Big news on pharmaceutical prizes

by on October 25, 2007 at 7:21 am in Economics, Medicine | Permalink

Senator Bernie Sanders, the first self-described socialist ever to be elected to the Senate, has introduced a bill that I might actually sign on to, The Medical Innovation Prize Fund Act of 2007In essence, the prize fund would pay pharmaceutical companies to release their patent rights to the public domain. 

The level of funding for medical innovation prizes would start at
$80 billion per year, and increase with the growth in GDP….

Under the Sanders
proposal, the patent system would still be used, but the patent owners
would no longer be given monopoly rights to control the manufacturing
and sale of products.  Instead, patents would be used to establish who
"owns" the right to the cash rewards given for new inventions.  Drugs
developed without patents would also be eligible for the prizes.

I like that the funding amounts are serious and would be available to non-patented products (innovations without property rights are underfunded).  I worry about corruption and funding directed according to political pressure.  I would be reassured if the system were clearly voluntary – that is, pharmaceutical manufacturers should have the option of the patent or the prize.  Clearly an option will increase profits for the pharmaceutical firms but medical innovation has many beneficial returns not captured by the pharmaceutical companies  so I am not worried about bigger transfers.

Most importantly, a prize fund would make clear the tradeoff between pharmaceutical revenues and R&D and it would reduce the pressure for price controls which I think are a serious threat to future medical innovation.

Thanks to Ben Krohmal for the pointer.

KipEsquire October 25, 2007 at 10:02 am

The notion that taxpayer-funded prizes would not be subject to the same Politics of Pull as the rest of the federal budget has no basis whatsoever in political reality.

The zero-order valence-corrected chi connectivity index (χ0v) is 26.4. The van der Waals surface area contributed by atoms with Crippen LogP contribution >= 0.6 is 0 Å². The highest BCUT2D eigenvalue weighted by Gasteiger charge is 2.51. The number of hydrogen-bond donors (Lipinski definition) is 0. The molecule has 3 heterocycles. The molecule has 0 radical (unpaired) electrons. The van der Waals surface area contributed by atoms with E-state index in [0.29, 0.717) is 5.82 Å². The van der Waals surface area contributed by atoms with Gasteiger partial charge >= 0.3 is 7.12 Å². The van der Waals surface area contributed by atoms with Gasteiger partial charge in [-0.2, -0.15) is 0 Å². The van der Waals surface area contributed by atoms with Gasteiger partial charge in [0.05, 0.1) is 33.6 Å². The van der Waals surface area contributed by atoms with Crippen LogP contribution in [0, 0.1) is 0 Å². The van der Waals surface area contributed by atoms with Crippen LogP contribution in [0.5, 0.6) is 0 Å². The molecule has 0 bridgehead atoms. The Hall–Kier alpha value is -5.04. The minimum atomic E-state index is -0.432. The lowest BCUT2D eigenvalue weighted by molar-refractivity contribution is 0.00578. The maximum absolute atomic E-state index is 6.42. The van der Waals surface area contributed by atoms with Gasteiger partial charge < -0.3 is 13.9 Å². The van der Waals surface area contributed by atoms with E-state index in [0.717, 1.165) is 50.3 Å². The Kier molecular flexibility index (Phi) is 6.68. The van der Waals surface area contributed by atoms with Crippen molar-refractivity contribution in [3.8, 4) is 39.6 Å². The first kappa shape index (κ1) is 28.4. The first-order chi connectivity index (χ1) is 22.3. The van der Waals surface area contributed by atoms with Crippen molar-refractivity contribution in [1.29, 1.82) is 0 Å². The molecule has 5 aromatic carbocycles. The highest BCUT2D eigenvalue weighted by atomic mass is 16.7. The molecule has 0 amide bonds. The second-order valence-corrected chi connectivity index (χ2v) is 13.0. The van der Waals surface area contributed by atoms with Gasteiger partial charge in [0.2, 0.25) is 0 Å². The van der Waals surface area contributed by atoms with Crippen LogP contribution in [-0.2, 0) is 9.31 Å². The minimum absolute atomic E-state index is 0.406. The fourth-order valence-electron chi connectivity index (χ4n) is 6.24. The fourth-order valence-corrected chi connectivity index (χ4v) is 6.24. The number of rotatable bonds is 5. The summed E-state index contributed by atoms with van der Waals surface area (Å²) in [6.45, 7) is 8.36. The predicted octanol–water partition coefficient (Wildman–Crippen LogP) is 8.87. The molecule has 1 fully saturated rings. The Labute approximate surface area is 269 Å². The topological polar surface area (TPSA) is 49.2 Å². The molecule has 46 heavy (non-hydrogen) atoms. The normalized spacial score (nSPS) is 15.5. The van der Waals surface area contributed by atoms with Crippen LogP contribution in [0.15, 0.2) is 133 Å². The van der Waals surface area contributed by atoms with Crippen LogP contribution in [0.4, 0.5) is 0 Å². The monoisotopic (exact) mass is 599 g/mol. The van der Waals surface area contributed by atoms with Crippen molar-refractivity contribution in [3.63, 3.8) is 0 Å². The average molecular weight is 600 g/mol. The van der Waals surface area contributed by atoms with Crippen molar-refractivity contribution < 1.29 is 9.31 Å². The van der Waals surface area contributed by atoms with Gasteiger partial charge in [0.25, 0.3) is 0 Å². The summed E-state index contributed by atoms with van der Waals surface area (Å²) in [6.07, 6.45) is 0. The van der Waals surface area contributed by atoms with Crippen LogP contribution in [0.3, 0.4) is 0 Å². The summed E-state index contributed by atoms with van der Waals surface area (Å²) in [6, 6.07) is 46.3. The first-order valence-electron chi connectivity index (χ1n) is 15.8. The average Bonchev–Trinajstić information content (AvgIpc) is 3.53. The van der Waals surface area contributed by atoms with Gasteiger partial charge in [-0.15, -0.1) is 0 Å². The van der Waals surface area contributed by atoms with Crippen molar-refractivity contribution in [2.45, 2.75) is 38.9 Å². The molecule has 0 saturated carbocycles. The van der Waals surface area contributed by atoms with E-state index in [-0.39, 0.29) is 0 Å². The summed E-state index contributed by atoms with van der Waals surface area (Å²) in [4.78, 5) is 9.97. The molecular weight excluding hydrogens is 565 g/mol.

One quick hypothetical: “prizes for cancer research versus prizes for AIDS research.” Does anyone seriously think that debate would be objective, scientifically grounded and strictly apolitical?

And, incidentally, we don’t even need hypotheticals — we already have real-world examples.

Anonymous October 25, 2007 at 1:02 pm

Can you really trust a socialist to propose a market oriented reform? No. Government ownership of the fruits of the “means of production” is government ownership of the means of production.

Can’t you just imagine that prize awarding committee? Lawyers and bureacrats, end to end-arguing about strict adherence to submission procedures and the finer points of administrative law, rather than efficacy and safety.

I’m sorry but this is a trojan horse, pure and simple. Take it from a bureaucrat.

Bruce G Charlton October 25, 2007 at 1:53 pm

I certainly favour prizes for innovations, but I don’t think that’s what this is.

One unacknowledged problem is that it is very expensive to market medical treatments, and if you don’t market them they don’t get used. I know of many very effective and very cheap treatments of which which the general public are unaware, but which are hardly used because it is not worth anybody’s money to go to the vast expense of informing/ educating them.

One example is the herb St John’s Wort/ Hypericum which is probably better than the SSRI (Prozac type) drugs for treating depression and anxiety states (ie. it is as-or-more effective and safer – and you don’t need a prescription to buy it) – but who knows this?

It isn’t patented or patentable, so nobody can make much money from selling it, so nobody will spend much money selling it.

Wilson October 25, 2007 at 4:17 pm

The problem, as I see it, is the government and the public are famously terrible at determinining which drugs are most valuable for the public good. The market, on the other hand, does this very well. The prizes would attach incentives to the wrong kind of R&D, in terms of the overall public good, because the largest prizes would go to whatever was percieved as the most valuable innovations, rather than what actually ARE the most valuable innovations.

Dan B October 26, 2007 at 4:26 pm